Movies have a long, storied history of self-fascination, and one can’t help but wonder whether part of it has to do with the fact that film sets look interesting—funny, cinematic, equipped with their own frames within frames where the difference between what’s real and what isn’t is hard to suss out. Film begs to lampoon or fetishize itself: the phoniness of props and effects, the background activity of a crew, the graceful glide of a camera dolly. Even Nanni Moretti’s Mia Madre—a minor effort in which the movie-within-the-movie never seems like a real project—can’t help but be riveted by the fake production it’s mounted within itself.
It’s a shame that Moretti can’t sustain the same level of interest in the family drama that makes up half of his latest film. With an offbeat back-and-forth structure that recalls the Italian writer-director-actor’s last movie, We Have A Pope, Mia Madre alternates between the set of a ham-fisted, sub-Elio Petri social-issue flick and the hospital where the director, Margherita (Margherita Buy), makes nightly visits to her dying mother, Ada (Giulia Lazzarini), a former classics teacher. The premise echoes some earlier Moretti films (namely, the more overtly satirical The Caiman), and as with almost all of his work, its basis is autobiographical, inspired by his mother’s death during the production of We Have A Pope. But the most personal parts of Mia Madre are also the most thinly conceived.
In contrast, the side of the film that deals with Margherita’s movie is indulgent, dominated by the persona of American ham actor Barry Huggins (John Turturro, very good), who struggles to pronounce his Italian dialogue when he can actually remember it, and by Moretti’s interest in the ricketiness of a tightly budgeted film set. One farcical sequence finds Margherita trying to direct Barry through a driving scene, only to discover that he can’t act and steer at the same time; elsewhere, the machinery of the working factory that serves as the main filming location dwarfs the meager lights and furnishings brought in for Margherita’s earnest (and seemingly awful) labor-rights drama.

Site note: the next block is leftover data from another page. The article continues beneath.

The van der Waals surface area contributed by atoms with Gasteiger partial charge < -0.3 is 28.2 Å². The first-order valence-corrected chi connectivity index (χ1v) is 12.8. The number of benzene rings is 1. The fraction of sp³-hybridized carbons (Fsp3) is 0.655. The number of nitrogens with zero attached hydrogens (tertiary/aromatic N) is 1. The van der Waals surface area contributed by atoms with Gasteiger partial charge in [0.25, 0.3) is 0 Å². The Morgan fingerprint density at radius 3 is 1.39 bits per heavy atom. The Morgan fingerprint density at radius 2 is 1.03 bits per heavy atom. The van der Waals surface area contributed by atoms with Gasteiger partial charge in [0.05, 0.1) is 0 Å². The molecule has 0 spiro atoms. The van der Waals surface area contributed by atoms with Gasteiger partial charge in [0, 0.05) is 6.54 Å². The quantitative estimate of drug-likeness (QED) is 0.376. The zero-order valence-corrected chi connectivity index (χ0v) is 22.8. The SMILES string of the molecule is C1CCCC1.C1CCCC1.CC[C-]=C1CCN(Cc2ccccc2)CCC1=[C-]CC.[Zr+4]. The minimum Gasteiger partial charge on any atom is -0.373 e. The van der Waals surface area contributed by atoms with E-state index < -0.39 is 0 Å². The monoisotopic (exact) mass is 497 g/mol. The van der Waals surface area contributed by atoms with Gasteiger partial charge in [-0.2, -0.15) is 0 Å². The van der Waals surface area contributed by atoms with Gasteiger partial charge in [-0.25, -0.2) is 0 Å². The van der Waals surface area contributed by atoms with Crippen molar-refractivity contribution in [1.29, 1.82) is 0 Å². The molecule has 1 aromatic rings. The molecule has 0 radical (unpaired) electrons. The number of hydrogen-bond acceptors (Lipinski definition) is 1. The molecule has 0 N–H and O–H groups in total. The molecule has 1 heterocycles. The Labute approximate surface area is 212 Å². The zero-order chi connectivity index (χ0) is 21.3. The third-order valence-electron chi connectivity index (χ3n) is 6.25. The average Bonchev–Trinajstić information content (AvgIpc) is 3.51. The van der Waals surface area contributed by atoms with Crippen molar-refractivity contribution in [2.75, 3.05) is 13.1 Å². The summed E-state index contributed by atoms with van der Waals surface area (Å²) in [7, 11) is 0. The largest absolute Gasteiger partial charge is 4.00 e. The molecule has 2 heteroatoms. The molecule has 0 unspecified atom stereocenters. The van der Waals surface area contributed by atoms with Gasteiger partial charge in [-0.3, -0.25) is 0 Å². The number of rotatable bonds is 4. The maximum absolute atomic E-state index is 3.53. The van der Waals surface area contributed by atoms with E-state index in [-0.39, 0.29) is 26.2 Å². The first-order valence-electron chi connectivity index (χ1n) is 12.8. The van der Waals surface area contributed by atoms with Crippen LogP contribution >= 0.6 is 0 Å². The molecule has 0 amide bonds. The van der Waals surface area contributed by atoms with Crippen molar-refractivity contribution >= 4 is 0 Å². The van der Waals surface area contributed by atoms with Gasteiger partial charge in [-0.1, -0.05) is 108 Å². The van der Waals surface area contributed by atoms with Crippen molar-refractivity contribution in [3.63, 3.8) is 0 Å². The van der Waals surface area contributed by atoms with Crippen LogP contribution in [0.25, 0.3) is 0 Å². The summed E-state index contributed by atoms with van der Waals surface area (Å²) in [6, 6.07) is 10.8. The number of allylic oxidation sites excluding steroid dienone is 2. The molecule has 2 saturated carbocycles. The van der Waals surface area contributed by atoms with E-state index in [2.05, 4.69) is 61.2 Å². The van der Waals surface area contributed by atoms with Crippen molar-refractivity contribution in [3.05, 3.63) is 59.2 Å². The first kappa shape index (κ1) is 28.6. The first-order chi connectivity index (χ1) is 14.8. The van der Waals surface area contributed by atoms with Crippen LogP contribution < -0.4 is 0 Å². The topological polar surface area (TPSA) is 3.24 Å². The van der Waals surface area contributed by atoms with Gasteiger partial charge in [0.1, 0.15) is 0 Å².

The repeated use of Philip Glass’ sawing “String Quartet No. 2” to score the filming scenes is partly mocking and partly sincere; Mia Madre is mesmerized by the filming process, even at its silliest. But the two sides of the film—the wacky behind-the-scenes comedy and the family drama, linked only by the character of Margherita—don’t work together at all. It smacks of the concerns of middle-aged navel-gazing (creativity, health, therapy, political and artistic ideals, etc.), which has been Moretti’s stock-in-trade since before he even entered middle age.
His best films—like the comic quasi-mockumentary Caro Diario or the Palme D’Or-winning The Son’s Room, his first foray into drama—have put these to pointed and lucid use, but here they’re left out in the open, undigested. It’s not so much restrained as simply unwilling to budge: The relationship between mother and daughter is thinly sketched, and Margherita is less a character than a collection of relationships (to her boyfriend, to her teen daughter, to her film) undermined by an anxiety that Mia Madre never figures out how to phrase. (The lean on musical cues, including songs by Jarvis Cocker and Leonard Cohen and an embarrassment of Arvo Pärt compositions, doesn’t help things.)
The result is that Barry—the buffoonish foil of the film set, equally endearing and annoying—ends up coming across as a more complex and conflicted personality than Margherita, the gender-swapped writer-director stand-in who’s in every scene. Maybe it’s because the droll, bearded Moretti—who plays a smaller role here as Margherita’s brother, Giovanni—is the best fit for his own brand of pokey neurosis. But even with a weak center, Mia Madre manages its share of grace notes, like the small, sweet scene in which Giovanni makes a meal at the hospital for Ada, or the goofy impromptu dance that Barry leads through the set.